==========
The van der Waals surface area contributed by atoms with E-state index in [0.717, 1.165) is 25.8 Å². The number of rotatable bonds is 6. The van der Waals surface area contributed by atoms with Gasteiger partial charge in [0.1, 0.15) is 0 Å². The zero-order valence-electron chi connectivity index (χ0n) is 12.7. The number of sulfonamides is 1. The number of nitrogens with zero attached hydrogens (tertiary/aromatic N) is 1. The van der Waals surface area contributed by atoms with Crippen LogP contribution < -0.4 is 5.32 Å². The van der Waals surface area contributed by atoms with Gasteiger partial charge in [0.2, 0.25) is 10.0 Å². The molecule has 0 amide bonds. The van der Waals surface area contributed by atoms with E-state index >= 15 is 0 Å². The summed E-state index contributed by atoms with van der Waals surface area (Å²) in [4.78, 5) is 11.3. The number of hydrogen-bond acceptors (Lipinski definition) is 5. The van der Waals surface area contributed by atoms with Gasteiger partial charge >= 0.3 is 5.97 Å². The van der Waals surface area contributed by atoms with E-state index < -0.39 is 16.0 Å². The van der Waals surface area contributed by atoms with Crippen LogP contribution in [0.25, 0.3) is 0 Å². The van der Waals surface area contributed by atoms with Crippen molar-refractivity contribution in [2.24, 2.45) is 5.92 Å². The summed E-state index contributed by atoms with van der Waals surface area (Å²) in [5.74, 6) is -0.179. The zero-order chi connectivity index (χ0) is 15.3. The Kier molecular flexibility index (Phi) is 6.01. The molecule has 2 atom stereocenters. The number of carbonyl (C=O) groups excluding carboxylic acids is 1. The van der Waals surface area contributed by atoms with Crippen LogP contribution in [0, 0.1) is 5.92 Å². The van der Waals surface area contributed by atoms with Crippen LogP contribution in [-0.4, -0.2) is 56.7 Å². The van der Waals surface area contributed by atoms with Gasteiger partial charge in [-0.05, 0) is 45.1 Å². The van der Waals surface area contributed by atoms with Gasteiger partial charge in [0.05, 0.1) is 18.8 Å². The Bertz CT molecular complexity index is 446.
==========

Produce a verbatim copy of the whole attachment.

The van der Waals surface area contributed by atoms with E-state index in [0.717, 1.165) is 25.8 Å². The number of rotatable bonds is 6. The van der Waals surface area contributed by atoms with Gasteiger partial charge in [0.1, 0.15) is 0 Å². The zero-order valence-electron chi connectivity index (χ0n) is 12.7. The number of sulfonamides is 1. The number of nitrogens with zero attached hydrogens (tertiary/aromatic N) is 1. The van der Waals surface area contributed by atoms with Crippen LogP contribution < -0.4 is 5.32 Å². The van der Waals surface area contributed by atoms with Gasteiger partial charge in [0.2, 0.25) is 10.0 Å². The molecule has 0 amide bonds. The van der Waals surface area contributed by atoms with E-state index >= 15 is 0 Å². The summed E-state index contributed by atoms with van der Waals surface area (Å²) in [4.78, 5) is 11.3. The number of hydrogen-bond acceptors (Lipinski definition) is 5. The van der Waals surface area contributed by atoms with Gasteiger partial charge >= 0.3 is 5.97 Å². The van der Waals surface area contributed by atoms with E-state index < -0.39 is 16.0 Å². The van der Waals surface area contributed by atoms with Crippen LogP contribution in [0.25, 0.3) is 0 Å². The van der Waals surface area contributed by atoms with Crippen molar-refractivity contribution in [2.24, 2.45) is 5.92 Å². The summed E-state index contributed by atoms with van der Waals surface area (Å²) in [5.74, 6) is -0.179. The zero-order chi connectivity index (χ0) is 15.3. The Kier molecular flexibility index (Phi) is 6.01. The molecule has 2 atom stereocenters. The number of carbonyl (C=O) groups excluding carboxylic acids is 1. The van der Waals surface area contributed by atoms with Crippen LogP contribution in [0, 0.1) is 5.92 Å². The van der Waals surface area contributed by atoms with Crippen LogP contribution in [-0.4, -0.2) is 56.7 Å². The van der Waals surface area contributed by atoms with Gasteiger partial charge in [-0.05, 0) is 45.1 Å². The van der Waals surface area contributed by atoms with Gasteiger partial charge in [0.05, 0.1) is 18.8 Å². The Bertz CT molecular complexity index is 446.